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While researchers have sometimes connected weather extremes to man-made global warming, usually it's not done in real time. Now a study is asserting a link between climate change and both the intensifying California drought and the polar vortex blamed for a harsh winter that mercifully has just ended in many places.
The Utah State University scientists involved in the study say they hope what they found can help them predict the next big weird winter.
Outside scientists, such as Katharine Hayhoe at Texas Tech University, call this study promising but not quite proven.
The United States just came out of a two-faced winter — bitter cold and snowy in the Midwest and East, warm and severely dry in the West. The latest U.S. drought monitor says 100 percent of California is in an official drought.
The new study blames an unusual "dipole," a combination of a strong Western high pressure ridge and deep Great Lakes low pressure trough. That dipole is linked to a recently found precursor to El Nino, the world-weather changing phenomenon. And that precursor itself seems amplified by a build-up of heat-trapping greenhouse gases, the study says.
It's like a complex game of weather dominos that starts with cold water off China and ends with a devastating drought and memorable winter in the United States, said study author Simon Wang, a Utah State University climate scientist.
Wang was looking at colder water off China as a precursor to an El Nino. The colder water there triggers westerly winds in the tropical Pacific. Those westerly winds persist for several months and eventually push warmed up water and air to the central Pacific where an El Nino forms, Wang said.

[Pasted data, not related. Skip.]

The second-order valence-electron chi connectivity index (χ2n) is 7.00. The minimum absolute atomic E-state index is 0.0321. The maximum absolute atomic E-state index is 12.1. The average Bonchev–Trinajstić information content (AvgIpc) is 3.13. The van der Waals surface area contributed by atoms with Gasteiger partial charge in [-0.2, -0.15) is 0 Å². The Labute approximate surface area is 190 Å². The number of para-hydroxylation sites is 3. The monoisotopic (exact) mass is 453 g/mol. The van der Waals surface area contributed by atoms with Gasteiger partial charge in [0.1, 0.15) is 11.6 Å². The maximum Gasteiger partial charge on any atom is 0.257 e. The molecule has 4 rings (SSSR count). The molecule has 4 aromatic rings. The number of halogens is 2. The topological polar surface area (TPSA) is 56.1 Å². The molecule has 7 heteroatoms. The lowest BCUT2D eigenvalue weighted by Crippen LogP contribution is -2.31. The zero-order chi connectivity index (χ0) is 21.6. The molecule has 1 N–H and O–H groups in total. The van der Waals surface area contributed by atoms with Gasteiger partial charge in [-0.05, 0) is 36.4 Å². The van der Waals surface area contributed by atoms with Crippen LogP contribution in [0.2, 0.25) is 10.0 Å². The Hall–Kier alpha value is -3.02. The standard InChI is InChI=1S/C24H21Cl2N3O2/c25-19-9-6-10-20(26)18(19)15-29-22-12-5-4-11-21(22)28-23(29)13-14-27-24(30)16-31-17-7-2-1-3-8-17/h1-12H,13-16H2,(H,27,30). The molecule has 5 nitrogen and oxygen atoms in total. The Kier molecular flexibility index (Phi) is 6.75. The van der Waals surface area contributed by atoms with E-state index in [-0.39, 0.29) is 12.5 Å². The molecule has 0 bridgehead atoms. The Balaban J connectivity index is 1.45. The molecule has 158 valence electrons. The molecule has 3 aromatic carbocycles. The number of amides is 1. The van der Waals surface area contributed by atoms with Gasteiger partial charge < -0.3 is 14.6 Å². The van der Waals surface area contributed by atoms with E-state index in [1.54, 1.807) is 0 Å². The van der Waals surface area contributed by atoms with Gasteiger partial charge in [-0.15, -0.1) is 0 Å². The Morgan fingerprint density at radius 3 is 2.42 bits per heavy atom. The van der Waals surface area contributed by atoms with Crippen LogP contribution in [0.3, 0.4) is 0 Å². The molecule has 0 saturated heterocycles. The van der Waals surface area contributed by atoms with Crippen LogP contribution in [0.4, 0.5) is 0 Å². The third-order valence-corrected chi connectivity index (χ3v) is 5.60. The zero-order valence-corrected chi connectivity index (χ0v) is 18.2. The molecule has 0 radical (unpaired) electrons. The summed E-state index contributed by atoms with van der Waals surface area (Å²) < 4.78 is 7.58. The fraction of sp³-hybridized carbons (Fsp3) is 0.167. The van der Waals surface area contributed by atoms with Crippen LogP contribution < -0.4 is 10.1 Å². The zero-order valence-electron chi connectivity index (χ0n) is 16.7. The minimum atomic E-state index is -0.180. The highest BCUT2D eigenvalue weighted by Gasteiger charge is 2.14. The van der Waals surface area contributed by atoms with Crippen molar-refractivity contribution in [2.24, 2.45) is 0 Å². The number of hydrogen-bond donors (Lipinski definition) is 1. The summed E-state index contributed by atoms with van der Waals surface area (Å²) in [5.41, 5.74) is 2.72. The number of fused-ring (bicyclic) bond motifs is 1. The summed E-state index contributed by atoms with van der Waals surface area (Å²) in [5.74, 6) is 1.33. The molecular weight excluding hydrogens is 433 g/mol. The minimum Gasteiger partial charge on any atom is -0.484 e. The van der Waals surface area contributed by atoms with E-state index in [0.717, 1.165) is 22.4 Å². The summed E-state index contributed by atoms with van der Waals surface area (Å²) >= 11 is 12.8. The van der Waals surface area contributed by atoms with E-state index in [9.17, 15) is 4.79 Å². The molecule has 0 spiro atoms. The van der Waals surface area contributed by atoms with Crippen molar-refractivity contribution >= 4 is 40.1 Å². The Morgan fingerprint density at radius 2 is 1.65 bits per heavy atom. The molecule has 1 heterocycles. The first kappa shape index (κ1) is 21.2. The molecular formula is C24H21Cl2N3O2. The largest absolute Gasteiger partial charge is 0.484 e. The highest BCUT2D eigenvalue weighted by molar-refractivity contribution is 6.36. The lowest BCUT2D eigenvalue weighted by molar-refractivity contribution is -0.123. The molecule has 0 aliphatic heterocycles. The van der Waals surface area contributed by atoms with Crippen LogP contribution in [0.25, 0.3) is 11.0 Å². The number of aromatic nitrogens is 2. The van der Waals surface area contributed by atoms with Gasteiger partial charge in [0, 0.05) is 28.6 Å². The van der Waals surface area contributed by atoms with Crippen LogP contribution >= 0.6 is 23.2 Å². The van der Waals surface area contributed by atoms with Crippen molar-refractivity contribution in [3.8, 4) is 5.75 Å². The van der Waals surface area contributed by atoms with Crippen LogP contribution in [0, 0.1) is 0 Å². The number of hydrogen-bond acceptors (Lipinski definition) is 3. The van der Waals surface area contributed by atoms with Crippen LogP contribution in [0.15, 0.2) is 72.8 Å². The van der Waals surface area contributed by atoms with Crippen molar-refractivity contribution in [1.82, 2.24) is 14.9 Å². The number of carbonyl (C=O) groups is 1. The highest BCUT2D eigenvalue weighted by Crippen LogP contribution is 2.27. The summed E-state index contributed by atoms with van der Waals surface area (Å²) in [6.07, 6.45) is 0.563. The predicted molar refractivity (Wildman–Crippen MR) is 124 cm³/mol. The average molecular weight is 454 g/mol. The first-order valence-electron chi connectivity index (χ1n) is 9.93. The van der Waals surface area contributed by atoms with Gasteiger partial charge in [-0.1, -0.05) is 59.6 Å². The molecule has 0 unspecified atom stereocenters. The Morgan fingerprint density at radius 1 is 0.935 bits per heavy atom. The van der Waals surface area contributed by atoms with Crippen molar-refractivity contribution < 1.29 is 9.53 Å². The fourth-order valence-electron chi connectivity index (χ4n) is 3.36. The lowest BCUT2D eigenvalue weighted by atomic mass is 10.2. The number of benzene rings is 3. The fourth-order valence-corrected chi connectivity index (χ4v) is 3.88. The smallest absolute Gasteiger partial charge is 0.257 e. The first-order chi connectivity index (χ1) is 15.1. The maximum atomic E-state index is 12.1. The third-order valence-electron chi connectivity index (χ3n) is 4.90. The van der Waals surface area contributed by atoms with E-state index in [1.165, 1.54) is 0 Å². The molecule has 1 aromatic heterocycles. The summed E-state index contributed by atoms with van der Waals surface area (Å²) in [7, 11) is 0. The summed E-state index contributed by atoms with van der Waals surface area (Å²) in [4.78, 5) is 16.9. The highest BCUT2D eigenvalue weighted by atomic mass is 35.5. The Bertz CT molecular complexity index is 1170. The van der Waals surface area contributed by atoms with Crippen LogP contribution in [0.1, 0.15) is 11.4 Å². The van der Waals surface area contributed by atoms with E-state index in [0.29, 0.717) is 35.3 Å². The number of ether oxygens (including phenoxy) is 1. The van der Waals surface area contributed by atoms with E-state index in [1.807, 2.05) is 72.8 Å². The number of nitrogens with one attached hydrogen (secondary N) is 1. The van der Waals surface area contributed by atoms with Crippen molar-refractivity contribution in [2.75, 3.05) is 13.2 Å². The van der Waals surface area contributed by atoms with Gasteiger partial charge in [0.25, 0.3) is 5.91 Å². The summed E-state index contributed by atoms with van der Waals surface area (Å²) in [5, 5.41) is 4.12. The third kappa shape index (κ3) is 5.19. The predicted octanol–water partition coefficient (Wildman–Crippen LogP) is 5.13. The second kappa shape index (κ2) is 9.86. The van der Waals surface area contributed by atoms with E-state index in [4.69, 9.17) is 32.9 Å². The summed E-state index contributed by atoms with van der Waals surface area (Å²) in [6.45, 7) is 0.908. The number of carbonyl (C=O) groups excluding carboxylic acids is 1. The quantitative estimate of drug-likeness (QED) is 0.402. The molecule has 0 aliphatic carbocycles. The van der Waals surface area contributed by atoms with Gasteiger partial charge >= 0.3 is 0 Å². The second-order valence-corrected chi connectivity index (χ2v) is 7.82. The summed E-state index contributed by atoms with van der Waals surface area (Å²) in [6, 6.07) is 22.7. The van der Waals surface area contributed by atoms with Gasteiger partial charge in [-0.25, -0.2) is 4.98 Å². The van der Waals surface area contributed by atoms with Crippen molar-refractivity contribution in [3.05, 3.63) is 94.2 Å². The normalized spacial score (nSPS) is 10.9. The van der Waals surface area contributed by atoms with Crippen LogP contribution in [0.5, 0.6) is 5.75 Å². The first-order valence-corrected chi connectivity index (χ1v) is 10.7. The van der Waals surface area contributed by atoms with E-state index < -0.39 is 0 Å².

An El Nino is a warming of the central Pacific once every few years, from a combination of wind and waves in the tropics. It shakes up climate around the world, changing rain and temperature patterns. Wang saw the precursors and weather event coming months before federal weather officials issued an official El Nino watch last month.
Then Wang noticed the connection between that precursor — cold water off China, Vietnam and Taiwan — and the recent wild winter. He tracked similar combinations of highs and lows in North America. And he found those combination extremes are getting stronger.
Wang based his study, soon to be published in the journal Geophysical Research Letters, on computer simulations, physics and historical data. It is not as detailed and doesn't involve numerous computer model simulations as more formal attribution studies. Still, Wang said his is a proper connection.
Wang compared computer simulations with and without gases from the burning of fossil fuels. When he included carbon dioxide from fossil fuel use, he got a scenario over the past few decades that mirrored what has happened, including this past weird winter and other worsening dipole conditions. When he took out the greenhouse gases, the increasing extremes actually went down — not what happened in real life.
"We found a good link and the link is becoming stronger and stronger," Wang said. And while other studies have looked at unusual activity, such as the jet stream, and possible connections to global warming from the burning of coal, oil and gas, this study is different because it spots a possible tool that researchers can use to predict future weird weather, he said.
The study is an offshoot of a growing and still not completely accepted subfield of climate research linking real-time weather extremes to changes in the jet stream and connecting those changes to man-made global warming. Several outside scientists partly praised the work, but were also cautious about jumping to conclusions and not in full agreement.
"It's another way that climate change is probably connected to an individual weather event," Rutgers University climate scientist Jennifer Francis said. "There are still a lot of questions out there. It's another piece of the puzzle."